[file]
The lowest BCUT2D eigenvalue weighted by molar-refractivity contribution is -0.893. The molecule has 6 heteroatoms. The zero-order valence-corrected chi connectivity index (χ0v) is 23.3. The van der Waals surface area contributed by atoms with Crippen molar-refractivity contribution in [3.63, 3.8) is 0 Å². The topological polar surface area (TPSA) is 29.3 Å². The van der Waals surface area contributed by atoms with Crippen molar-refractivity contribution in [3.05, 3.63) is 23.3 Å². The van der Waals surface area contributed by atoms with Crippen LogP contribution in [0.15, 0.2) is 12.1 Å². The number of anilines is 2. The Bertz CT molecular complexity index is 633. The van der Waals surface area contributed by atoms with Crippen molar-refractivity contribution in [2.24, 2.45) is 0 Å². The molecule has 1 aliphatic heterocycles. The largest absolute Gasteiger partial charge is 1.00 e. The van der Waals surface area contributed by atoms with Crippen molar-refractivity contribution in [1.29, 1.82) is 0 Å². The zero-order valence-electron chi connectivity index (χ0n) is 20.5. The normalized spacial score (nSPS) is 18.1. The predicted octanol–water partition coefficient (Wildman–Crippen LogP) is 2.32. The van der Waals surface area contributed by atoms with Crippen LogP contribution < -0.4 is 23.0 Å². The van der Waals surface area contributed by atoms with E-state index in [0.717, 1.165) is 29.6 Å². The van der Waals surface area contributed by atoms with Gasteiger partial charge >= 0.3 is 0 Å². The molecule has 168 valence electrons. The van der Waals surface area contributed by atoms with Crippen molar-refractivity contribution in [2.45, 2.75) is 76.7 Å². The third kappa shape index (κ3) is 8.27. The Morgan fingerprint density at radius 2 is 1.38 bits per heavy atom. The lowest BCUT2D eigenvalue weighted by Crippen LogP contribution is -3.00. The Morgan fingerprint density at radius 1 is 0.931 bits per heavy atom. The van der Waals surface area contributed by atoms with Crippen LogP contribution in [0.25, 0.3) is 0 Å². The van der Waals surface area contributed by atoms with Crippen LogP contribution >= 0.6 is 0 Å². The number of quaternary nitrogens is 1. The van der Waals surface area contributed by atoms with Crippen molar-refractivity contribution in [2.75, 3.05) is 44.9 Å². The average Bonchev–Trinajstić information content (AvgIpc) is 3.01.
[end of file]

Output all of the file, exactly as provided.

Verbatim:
The lowest BCUT2D eigenvalue weighted by molar-refractivity contribution is -0.893. The molecule has 6 heteroatoms. The zero-order valence-corrected chi connectivity index (χ0v) is 23.3. The van der Waals surface area contributed by atoms with Crippen molar-refractivity contribution in [3.63, 3.8) is 0 Å². The topological polar surface area (TPSA) is 29.3 Å². The van der Waals surface area contributed by atoms with Crippen molar-refractivity contribution in [3.05, 3.63) is 23.3 Å². The van der Waals surface area contributed by atoms with Crippen LogP contribution in [0.15, 0.2) is 12.1 Å². The number of anilines is 2. The Bertz CT molecular complexity index is 633. The van der Waals surface area contributed by atoms with Crippen molar-refractivity contribution in [2.24, 2.45) is 0 Å². The molecule has 1 aliphatic heterocycles. The largest absolute Gasteiger partial charge is 1.00 e. The van der Waals surface area contributed by atoms with Crippen molar-refractivity contribution in [1.29, 1.82) is 0 Å². The zero-order valence-electron chi connectivity index (χ0n) is 20.5. The normalized spacial score (nSPS) is 18.1. The predicted octanol–water partition coefficient (Wildman–Crippen LogP) is 2.32. The van der Waals surface area contributed by atoms with Crippen LogP contribution < -0.4 is 23.0 Å². The van der Waals surface area contributed by atoms with E-state index in [0.717, 1.165) is 29.6 Å². The van der Waals surface area contributed by atoms with Gasteiger partial charge >= 0.3 is 0 Å². The molecule has 168 valence electrons. The van der Waals surface area contributed by atoms with Crippen molar-refractivity contribution in [2.45, 2.75) is 76.7 Å². The third kappa shape index (κ3) is 8.27. The Morgan fingerprint density at radius 2 is 1.38 bits per heavy atom. The lowest BCUT2D eigenvalue weighted by Crippen LogP contribution is -3.00. The Morgan fingerprint density at radius 1 is 0.931 bits per heavy atom. The van der Waals surface area contributed by atoms with Crippen LogP contribution in [0.25, 0.3) is 0 Å². The van der Waals surface area contributed by atoms with Crippen LogP contribution >= 0.6 is 0 Å². The number of quaternary nitrogens is 1. The van der Waals surface area contributed by atoms with Crippen molar-refractivity contribution in [2.75, 3.05) is 44.9 Å². The average Bonchev–Trinajstić information content (AvgIpc) is 3.01.